To the Editor:
The article “This Is Not a Good Time to Fall Off the College Track. Students Are Doing It Anyway” (March 8, 2021) shows the inadequacies of the many add-on programs in schools designed to increase minority and low-income students’ applications for college but fail to organize for college readiness at their core.
There is an alternative to these add-on programs: early- and middle-college high schools. These schools have automatic college acceptance and FAFSA completion as part of their process when students begin their college courses. These processes are guided by early- and middle-college counselors and teachers who interact with students daily.
Early- and middle-college high schools place college readiness at the center of their mission and integrate multiple college-going supports into students’ experiences throughout their four years. This includes having students take classes for college credit while in high school to help lead them to a degree or credential with no extra cost. These schools commit to serving students from low-income families and underrepresented backgrounds in higher education.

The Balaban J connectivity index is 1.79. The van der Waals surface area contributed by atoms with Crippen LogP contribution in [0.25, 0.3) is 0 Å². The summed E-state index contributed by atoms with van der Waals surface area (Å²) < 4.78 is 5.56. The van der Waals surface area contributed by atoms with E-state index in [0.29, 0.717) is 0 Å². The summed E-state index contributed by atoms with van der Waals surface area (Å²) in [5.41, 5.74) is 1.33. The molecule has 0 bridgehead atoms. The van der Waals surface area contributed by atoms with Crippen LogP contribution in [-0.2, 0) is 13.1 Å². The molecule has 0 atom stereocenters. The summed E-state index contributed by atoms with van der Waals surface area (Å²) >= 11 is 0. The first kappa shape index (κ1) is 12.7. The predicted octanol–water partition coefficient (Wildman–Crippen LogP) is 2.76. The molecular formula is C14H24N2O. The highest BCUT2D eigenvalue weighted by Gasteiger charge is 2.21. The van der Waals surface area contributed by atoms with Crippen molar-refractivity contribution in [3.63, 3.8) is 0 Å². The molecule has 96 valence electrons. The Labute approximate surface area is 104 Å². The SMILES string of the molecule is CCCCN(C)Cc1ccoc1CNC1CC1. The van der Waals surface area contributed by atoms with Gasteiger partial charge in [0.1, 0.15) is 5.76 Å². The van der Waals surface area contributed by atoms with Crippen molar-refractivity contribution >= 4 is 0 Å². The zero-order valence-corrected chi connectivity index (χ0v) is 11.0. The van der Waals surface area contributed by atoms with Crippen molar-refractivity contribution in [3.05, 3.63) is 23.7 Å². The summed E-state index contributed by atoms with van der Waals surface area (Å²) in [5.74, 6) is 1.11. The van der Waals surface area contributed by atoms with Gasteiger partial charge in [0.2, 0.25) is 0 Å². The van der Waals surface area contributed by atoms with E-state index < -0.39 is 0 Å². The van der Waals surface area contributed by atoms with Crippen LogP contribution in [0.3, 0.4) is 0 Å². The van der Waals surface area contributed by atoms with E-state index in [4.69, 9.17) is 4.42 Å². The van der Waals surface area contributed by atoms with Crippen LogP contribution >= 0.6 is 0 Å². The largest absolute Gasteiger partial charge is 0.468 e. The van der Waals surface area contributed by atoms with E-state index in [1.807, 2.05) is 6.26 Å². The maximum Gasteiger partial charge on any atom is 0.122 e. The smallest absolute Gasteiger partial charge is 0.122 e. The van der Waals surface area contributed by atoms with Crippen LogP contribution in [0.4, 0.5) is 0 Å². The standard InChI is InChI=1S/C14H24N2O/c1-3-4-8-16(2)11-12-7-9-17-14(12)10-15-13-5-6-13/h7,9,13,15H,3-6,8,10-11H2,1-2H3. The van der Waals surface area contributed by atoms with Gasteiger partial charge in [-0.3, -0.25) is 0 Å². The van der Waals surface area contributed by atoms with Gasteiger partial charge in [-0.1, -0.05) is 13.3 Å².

As the founding principal of one such high school in Buffalo, N.Y., I can report a 96 percent high school graduation rate for the class of 2020. The graduating students earn an average of 45 college credits at their partner colleges. The pandemic did not divert them from their academic course or from completing the necessary college applications and financial-aid forms. The design principles of the early- and middle-college model protect the most vulnerable students from disruptions such as the current pandemic. It would be wise for more districts to adopt this model for their students.
Susan M. Doyle
Middle Early College High School
A version of this article appeared in the May 12, 2021 edition of Education Week as How We Can Improve College-Completion Rates